Now that we understand the biochemistry behind the ABO blood types [ABO Blood Types] it's time to look at the genetics. Recall that the human ABO gene on chromosome 9 has three common variants of the gene. Different variants are called alleles. The A allele encodes N-acetylaminogalactosyltransferase and this enzyme makes the A antigen that confers blood type A. The B allele encodes a variant enzyme that makes B antigen and gives rise to blood type B. The O allele encodes a defective enzyme that doesn't make either antigen. In the absence of both A antigen and B antigen your blood type will be O.
Everyone has two copies of chromosome 9 so you have two ABO genes. If both of them are the A alleles then your genotype (genetic makeup) will be AA. Your blood type will be A. If one of your ABO genes is the A allele and the other is the O allele then your genotype will be AO. In this case your blood type will be A as well since there are only three possibilities: (1) you have A antigen, (2) you have B antigen, (3) you have no antigen (you can have both antigens, see below). As long as you have one A allele, you will produce the A antigen on the surface of your blood cells.
Now let's look at the possibilities for inheritance of blood types. If someone has blood type A then their genotype might be AA or AO. Imagine that they mate with someone having blood type O. That person must have genotype OO. The manifestation of the genes is called the phenotype. The phenotype is related to the genotype but you can't always predict the genotype from the phenotype.
We can examine the possible genotypes and phenotypes of the children by constructing a Punnett Square where the alleles from one parent are listed on the side and the alleles from the other parent are listed on the top. You can think of this as being two different kinds of sperm or two different kinds of eggs; keeping in mind that sperm and eggs have only one copy of chromosome 9.
The results for the AA parent are shown on the left. All four of the possible combinations are shown in the matrix. There is only one genotype that will show up in the children (AO). All of the children will have blood type A, shown as purple boxes.
If the blood type A parent has the AO genotype then the Punnett square calculations look like the diagram on the right. In this case, there are two possible combinations; AO and OO. Half the children will have blood type A and half will have blood type O.
Since the O phenotype is masked by the presence of the A phenotype, we say that O is recessive to A and A is dominant with respect to O. The only way to see the O phenotype is when the genotype is OO. We refer to this as the homozygous recessive state. AO individuals are heterozygous because they have two different alleles.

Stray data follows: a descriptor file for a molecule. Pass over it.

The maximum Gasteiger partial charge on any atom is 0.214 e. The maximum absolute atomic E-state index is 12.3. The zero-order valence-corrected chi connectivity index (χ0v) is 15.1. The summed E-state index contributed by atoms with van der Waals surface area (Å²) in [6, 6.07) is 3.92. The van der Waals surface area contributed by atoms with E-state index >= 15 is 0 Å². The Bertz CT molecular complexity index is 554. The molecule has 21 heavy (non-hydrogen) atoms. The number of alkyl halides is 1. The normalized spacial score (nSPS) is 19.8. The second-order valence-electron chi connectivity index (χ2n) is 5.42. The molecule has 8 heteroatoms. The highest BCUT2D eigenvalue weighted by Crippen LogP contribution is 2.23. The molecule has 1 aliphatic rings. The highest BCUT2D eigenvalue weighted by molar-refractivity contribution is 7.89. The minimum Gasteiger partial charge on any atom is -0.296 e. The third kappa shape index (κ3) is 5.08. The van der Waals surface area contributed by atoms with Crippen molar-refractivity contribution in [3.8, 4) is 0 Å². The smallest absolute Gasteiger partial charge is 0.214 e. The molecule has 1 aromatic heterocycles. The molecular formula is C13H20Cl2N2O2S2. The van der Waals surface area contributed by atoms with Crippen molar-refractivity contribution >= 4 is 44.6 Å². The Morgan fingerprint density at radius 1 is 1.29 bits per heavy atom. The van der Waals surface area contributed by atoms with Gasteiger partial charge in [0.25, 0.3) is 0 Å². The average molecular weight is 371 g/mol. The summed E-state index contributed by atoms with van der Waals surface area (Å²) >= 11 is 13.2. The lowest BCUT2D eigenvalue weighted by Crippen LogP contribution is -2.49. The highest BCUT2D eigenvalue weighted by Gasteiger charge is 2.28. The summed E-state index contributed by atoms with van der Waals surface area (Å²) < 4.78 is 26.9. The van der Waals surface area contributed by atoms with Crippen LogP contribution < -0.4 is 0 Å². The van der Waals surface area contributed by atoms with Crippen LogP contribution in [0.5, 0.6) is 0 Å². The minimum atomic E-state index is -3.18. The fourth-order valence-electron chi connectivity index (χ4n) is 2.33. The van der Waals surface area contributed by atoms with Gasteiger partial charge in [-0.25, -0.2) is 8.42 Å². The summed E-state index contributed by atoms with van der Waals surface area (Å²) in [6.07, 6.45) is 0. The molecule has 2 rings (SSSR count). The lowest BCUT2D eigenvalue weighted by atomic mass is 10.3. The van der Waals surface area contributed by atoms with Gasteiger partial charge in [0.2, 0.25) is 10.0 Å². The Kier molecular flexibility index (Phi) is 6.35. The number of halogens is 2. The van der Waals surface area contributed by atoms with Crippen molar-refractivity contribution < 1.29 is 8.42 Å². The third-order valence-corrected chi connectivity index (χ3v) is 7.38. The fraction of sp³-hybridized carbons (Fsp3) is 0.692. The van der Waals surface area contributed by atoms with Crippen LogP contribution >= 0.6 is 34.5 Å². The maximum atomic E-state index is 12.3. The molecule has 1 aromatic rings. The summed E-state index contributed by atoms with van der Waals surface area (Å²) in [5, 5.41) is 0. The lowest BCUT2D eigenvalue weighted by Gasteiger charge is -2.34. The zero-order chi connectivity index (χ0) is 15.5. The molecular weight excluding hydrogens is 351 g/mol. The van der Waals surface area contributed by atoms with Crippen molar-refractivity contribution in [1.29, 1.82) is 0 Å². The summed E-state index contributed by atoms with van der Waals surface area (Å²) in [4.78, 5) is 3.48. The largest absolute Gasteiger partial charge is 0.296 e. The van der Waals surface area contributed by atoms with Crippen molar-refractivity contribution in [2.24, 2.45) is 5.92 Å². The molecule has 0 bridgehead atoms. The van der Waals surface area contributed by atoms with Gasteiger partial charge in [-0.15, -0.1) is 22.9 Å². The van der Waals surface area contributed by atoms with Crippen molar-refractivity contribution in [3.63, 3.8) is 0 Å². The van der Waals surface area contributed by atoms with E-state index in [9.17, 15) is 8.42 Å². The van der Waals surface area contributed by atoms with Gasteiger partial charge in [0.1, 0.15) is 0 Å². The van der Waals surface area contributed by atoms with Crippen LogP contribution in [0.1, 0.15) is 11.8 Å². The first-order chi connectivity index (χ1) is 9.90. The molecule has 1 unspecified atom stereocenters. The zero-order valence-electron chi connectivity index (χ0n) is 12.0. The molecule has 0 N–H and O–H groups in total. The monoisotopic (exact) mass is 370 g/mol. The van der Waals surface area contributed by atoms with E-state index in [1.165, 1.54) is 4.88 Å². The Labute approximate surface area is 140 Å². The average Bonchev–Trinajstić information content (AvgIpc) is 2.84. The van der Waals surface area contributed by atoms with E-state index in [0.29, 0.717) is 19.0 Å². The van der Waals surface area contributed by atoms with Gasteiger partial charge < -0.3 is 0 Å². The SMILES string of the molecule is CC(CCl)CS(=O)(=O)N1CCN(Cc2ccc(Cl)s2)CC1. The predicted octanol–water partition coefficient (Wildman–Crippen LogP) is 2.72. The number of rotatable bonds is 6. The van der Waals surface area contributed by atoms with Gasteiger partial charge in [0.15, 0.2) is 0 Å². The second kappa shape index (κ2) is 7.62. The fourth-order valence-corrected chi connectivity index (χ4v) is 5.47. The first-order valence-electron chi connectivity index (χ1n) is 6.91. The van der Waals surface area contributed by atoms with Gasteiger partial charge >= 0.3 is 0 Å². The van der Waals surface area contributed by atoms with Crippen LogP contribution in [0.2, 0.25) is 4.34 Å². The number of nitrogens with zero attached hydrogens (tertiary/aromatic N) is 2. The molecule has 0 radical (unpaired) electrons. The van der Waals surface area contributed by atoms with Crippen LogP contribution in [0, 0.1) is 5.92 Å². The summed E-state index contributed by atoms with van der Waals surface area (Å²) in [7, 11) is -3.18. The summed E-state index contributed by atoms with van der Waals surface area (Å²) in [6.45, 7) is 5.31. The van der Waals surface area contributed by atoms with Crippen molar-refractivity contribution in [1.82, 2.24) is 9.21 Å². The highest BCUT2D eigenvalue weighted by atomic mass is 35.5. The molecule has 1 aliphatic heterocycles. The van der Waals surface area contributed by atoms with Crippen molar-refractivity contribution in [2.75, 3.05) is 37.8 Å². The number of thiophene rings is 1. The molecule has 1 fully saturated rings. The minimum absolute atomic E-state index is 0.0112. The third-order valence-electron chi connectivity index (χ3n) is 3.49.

Now let's look at combinations with the B allele. If you only express the B allele then you will only have B antigen on the surface of your cells and you will be blood type B. If you are heterozygous for the A and B alleles then you express both A antigen and B antigen and your blood type is AB. Note that the A phenotype is not recessive to the B phenotype or vice versa. The A and B alleles are co-dominant. This result is very common even thought we don't hear about it as often as dominant and recessive alleles.
A mating between an AB father and an OO mother will produce children who are either blood type A or blood type B as shown in the Punnett square on the left. None of the children will be blood type O.
A mating between two AB individuals will result in 50% of the children with AB blood type like their parents, 25% with blood type A, and 25% with blood type B. The percentages are derived from the matrix. Every combination of sperm and egg is random with respect to the genotype so the matrix represents the probabilities and not the definitive outcome whenever you have four children. It's quite possible for two AB parents to have four children with blood type A although the probability of this happening is low (0.254=0.4%).
The concept of probabilities is extremely important in genetics and it's also important in understanding evolution. The fact that every allele isn't necessarily passed on to the next generation gives rise to fluctuations in the frequency of alleles in a population. Over time, these fluctuations can result in the loss of an allele by chance. This is evolution by random genetic drift.
Now lets try a more difficult case that will test your understanding of genes and genetics. This example is based on an actual paternity case from several years ago. The mother has blood type AB and so does the child. The man who claims to be the father has blood type O. All genetic tests indicate that he really is the father of the child. How do you explain the blood type results?
UPDATE: Simple Mendelian genetics accounts for the vast majority of blood type inherited by children from their parents. However, in a population as large as humans with multiple alleles segregating independently, there will always be anomalies. Some are due to strange alleles that don't exactly conform to the recessive and dominant phenotypes and some are due to various recombination events. Some children can even show new, spontaneous mutations that were not present in either parent. The important lesson is that you can't rule out parental relationships based on ABO blood types alone.
Check Online Mendelian Inheritance in Man for some examples of rare alleles.